Unsurprisingly, those who say they have a lot of debt are significantly more likely to feel the financial strain – most suggest that their debt is preventing them from doing the things they want (89%) and that they would struggle to handle unexpected expenses (88%); over eight in ten say their level of debt is impacting their ability to save for retirement (84%).
Solutions for Managing Debt
In a climate of rising interest rates, few Canadians have talked to their Financial Advisor about how rising interest rates would impact their financial situation (11%), while two in ten say they haven’t, but plan to (18%). Four in ten have not spoken to their Financial Advisor about this (41%) and three in ten don’t have one (30%).
When it comes to using products or features from their financial institutions that allow for financial flexibility (e.g. adjusting your payment terms, Home Equity Line of Credit, etc.), two in ten Canadians are currently using such products/features (19%) and a similar proportion say they are not currently, but are interested (21%).
About the Study
These are some of the findings of an Ipsos poll conducted between May 11 and May 14, 2018 on behalf of Manulife Bank. For this survey, a sample of 2,003 Canadians between ages 20 and 69 with household income of more than $40,000 was interviewed. Weighting was then employed to balance demographics to ensure that the sample's composition reflects that of the adult population according to Census data and to provide results intended to approximate the sample universe. The precision of Ipsos online polls is measured using a credibility interval. In this case, the poll is accurate to within ±2.5 percentage points, 19 times out of 20, had all Canadians between ages 20 and 69 with household income of more than $40,000 been polled. The credibility interval will be wider among subsets of the population. All sample surveys and polls may be subject to other sources of error, including, but not limited to coverage error, and measurement error.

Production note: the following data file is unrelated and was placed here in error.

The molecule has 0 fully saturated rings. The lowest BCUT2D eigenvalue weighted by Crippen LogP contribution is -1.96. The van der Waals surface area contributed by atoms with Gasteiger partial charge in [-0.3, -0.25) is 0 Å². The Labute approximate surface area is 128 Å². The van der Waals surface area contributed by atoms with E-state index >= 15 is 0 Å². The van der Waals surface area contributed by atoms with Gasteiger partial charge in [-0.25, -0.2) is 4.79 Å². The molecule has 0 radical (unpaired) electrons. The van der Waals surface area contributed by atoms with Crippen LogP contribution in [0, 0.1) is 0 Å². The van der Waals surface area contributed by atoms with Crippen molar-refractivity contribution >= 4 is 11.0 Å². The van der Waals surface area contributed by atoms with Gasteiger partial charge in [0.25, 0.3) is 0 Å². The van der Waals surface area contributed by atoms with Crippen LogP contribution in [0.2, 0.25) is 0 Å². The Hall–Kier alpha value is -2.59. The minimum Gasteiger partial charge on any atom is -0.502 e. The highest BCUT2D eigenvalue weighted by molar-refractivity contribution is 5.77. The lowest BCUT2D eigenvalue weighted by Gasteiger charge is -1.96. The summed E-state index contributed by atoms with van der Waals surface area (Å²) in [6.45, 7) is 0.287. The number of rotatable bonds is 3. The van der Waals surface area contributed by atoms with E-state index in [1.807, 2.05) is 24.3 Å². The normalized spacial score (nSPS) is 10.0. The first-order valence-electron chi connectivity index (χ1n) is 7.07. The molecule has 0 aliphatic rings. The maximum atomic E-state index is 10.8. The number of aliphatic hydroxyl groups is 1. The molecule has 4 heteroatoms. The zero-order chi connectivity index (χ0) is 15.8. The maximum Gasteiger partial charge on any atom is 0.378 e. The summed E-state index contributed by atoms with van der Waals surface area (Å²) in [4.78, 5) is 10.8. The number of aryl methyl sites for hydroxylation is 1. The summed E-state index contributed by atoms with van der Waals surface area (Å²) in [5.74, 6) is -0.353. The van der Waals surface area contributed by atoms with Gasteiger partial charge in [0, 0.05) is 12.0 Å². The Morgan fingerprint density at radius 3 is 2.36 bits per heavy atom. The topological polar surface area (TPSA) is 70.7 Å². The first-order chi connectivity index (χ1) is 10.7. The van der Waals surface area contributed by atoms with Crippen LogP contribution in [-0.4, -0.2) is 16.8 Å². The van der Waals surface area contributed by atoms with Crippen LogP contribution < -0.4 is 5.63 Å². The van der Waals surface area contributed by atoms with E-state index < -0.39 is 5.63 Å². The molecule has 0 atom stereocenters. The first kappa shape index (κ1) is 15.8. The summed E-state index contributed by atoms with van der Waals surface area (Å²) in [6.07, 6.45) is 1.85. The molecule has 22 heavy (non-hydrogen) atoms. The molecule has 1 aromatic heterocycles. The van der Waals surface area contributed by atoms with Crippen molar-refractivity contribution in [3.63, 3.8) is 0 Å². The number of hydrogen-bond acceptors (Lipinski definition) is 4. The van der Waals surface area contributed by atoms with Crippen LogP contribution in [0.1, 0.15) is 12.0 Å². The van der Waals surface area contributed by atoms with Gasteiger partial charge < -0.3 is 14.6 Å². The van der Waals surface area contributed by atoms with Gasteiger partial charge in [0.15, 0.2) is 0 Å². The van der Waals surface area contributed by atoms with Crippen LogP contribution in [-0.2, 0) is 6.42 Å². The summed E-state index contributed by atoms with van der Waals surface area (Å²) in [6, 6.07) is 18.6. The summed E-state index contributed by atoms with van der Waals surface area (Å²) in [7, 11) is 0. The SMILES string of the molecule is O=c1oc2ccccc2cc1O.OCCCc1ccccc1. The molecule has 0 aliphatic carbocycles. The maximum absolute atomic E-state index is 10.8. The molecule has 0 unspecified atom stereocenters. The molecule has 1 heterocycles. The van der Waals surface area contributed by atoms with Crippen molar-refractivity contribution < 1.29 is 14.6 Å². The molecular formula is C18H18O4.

For more information on this news release, please contact:
Vice President, Canada
Ipsos Public Affairs
+1 416 324-2002
About Ipsos Public Affairs
Ipsos Public Affairs is a non-partisan, objective, survey-based research practice made up of seasoned professionals. We conduct strategic research initiatives for a diverse number of Canadian American and international organizations, based not only on public opinion research, but elite stakeholder, corporate, and media opinion research. Ipsos has media partnerships with the most prestigious news organizations around the world. In Canada, Ipsos Public Affairs is the polling partner for Global News. Internationally, Ipsos Public Affairs is the media polling supplier to Reuters News, the world's leading source of intelligent information for businesses and professionals. Ipsos Public Affairs is a member of the Ipsos Group, a leading global survey-based market research company. We provide boutique-style customer service and work closely with our clients, while also undertaking global research.
Ipsos is an independent market research company controlled and managed by research professionals. Founded in France in 1975, Ipsos has grown into a worldwide research group with a strong presence in all key markets. Ipsos ranks fourth in the global research industry. With offices in 88 countries, Ipsos delivers insightful expertise across five research specializations: brand, advertising and media; customer loyalty; marketing; public affairs research; and survey management. Ipsos researchers assess market potential and interpret market trends. They develop and build brands. They help clients build long-term relationships with their customers. They test advertising and study audience responses to various media and they measure public opinion around the globe. Ipsos has been listed on the Paris Stock Exchange since 1999 and generated global revenues of €1,782.7 million in 2016.